Aomori’s amazing artworks & architectures!
Aomori (青森県 Aomori-ken) is the northernmost prefecture of Tohoku Region (東北 Tōhoku-chihō). It is also among prefectures with capital cities that bear the same name: Aomori (青森市 Aomori-shi). Like its neighbouring prefectures Iwate and Akita, it experiences short summers and long winters each year, and the prefecture is famous for its pristine natural sceneries.
Aomori's nature throughout the year. (Image credit: Aomori Prefecture)
The capital city, Aomori, is located in the northern side of the prefecture, right at the south of the Aomori Bay (青森湾 Aomori-wan). Translated as “blue forest”, the city is home to many tourist attractions, and its connectivity and transport network also make it easy for visitors to travel not just within the city, but also within the prefecture.
The capital city Aomori at the mouth of Aomori Bay. (Image credit: M Murakami / CC BY 2.0)
Aomori is also home to JR Shin-Aomori Station (JR新青森駅 Shin-Aomori-eki) and JR Aomori Station (JR青森駅 Aomori-eki), the city’s two main train stations, with each serving different purposes. The former is the bigger and newer station that serves as the terminal point for the Tohoku Shinkansen (東北新幹線), and at the same time serves as the starting point of the Hokkaido Shinkansen (北海道新幹線), which travels through the northernmost prefecture of Japan. The latter is the smaller Aomori Station, located closer to the city centre and Aomori Bay, with many tourist attractions nearby.
JR Shin-Aomori Station. (Image credit: Kentaro Ohno / CC BY 2.0)
JR Aomori Station near the city centre. (Image credit: x768 / CC BY 2.0)
Plus, because of JR Shin-Aomori Station, visitors can also make use of the bullet trains to make quick getaways to other prefectures in Tohoku. Rather than just exploring Aomori, they can expand their travel itineraries by including other places within the regions, regardless of the season. Imagine visiting the larger-than-life festivals in the summer, or the mesmerising festivals of winter, without having to move out of Aomori and just staying put there. Thanks to the train connectivity brought by JR East, travelling between prefectures is made feasible and visitors can make a regional travel itinerary with ease.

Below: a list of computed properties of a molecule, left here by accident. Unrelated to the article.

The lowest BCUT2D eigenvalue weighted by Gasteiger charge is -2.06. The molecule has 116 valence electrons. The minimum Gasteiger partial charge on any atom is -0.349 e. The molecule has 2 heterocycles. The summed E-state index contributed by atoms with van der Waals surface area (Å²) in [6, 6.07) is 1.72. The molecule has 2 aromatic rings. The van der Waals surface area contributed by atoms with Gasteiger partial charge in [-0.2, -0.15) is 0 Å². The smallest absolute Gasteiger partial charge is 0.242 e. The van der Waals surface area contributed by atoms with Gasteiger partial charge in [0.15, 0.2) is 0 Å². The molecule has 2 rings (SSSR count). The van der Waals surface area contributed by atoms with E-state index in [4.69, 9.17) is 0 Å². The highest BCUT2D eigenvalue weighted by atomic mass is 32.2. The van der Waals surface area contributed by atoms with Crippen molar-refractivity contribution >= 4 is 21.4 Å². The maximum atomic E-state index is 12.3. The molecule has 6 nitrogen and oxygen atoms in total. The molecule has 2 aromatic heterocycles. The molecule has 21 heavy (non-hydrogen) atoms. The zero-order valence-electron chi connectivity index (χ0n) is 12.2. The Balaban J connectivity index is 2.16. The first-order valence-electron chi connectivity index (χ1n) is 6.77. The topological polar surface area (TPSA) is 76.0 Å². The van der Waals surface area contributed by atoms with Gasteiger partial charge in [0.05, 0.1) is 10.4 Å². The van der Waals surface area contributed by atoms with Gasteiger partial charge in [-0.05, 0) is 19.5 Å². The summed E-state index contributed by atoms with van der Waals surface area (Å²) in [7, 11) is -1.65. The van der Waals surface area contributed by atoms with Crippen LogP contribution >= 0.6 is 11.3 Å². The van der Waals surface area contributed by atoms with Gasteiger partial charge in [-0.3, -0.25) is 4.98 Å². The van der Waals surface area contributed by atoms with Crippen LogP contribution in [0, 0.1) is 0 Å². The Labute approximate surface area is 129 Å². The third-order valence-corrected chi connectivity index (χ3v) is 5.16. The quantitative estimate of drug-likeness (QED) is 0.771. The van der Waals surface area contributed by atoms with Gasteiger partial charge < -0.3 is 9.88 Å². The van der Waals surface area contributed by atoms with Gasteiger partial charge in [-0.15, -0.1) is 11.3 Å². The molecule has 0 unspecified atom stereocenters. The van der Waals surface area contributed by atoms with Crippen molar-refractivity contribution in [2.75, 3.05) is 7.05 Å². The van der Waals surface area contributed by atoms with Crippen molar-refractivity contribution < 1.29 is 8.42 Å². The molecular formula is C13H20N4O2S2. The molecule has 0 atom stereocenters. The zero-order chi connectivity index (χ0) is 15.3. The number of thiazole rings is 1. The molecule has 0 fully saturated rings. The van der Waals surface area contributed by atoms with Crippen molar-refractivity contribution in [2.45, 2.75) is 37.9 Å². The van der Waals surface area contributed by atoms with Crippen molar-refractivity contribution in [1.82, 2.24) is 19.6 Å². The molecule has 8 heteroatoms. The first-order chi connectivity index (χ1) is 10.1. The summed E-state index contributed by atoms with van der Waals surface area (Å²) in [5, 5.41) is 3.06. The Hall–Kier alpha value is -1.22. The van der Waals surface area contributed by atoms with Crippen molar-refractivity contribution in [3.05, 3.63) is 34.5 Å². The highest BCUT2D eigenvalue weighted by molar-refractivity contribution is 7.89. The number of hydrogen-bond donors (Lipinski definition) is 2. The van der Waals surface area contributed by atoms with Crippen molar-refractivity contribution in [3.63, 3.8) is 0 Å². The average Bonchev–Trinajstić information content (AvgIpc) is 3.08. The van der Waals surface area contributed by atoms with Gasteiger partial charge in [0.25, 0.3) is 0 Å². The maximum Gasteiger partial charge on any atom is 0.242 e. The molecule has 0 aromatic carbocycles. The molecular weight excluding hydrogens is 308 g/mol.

JR Shin-Aomori Station enable travellers to make quick getaways to other prefectures. (Image credit: JR East)
Travellers can easily visit other prefectures from Aomori. (Image credit: 宮城県観光課 (left), 岩手県観光協会 (right))
As Japan aims to attract more visitors from around the world, it begins to consider their various needs and concerns. That includes those of Muslim travellers, who are increasingly becoming more emotionally vested in travelling to Japan despite concerns about access to halal or Muslim-friendly food, or places to pray. Aomori is one destination that is slowly gaining attention and it’s beginning to see more and more visitors pouring in throughout the year.
Although Aomori is known for its natural beauty, in this article I will be focusing on the best man-made structures that the “blue forest” has to offer.
Imposing castles and awe-inspiring bridges
Mention “Aomori” and various images come to mind for different people. The prefecture is a place of many identities, juxtaposing tradition and modernity. While it is famous for its spectacular festivals and beautiful nature, the city is also home to some amazing structures that visitors ought to check out. Case in point: the magnificent Hirosaki Castle.
Hirosaki Castle. (Image credit: JNTO)
Hirosaki Castle (弘前城 Hirosaki-jō) is a prominent castle in the city of Hirosaki. Built in the 17th century, it is preserved as a historical landmark with many visitors coming here to enjoy gazing at the castle and surrounding areas. There’s an interesting fact about Hirosaki Castle: its castle tower (天守 tenshu) was struck by lightning in early 16th century, and was rebuilt in early 18th century. Since then, the tower is the only one in Tohoku built during the Edo Period (江戸時代 Edo-jidai), which dates 1603–1868 AD. There are only a few of such structures still standing in Japan!
Hirosaki Castle. (Image credit: Yasufumi Nishi / JNTO)
Unfortunately, the castle’s stone foundations have been undergoing major renovations since 2013. But interestingly, the castle keep will be moved to enable renovation works on the stone foundation and walls. But the good news is, the keep has reopened to the public since April 2016. And incredibly, the restoration process itself is a marvel; it’s called hikiya (曳屋, literally translates as ‘to tug a house’) due to its sheer complexity it’s slated to take up to 10 years to complete. If you like to know more about the renovation works on Hirosaki Castle in further detail, you can have a look at the official website here.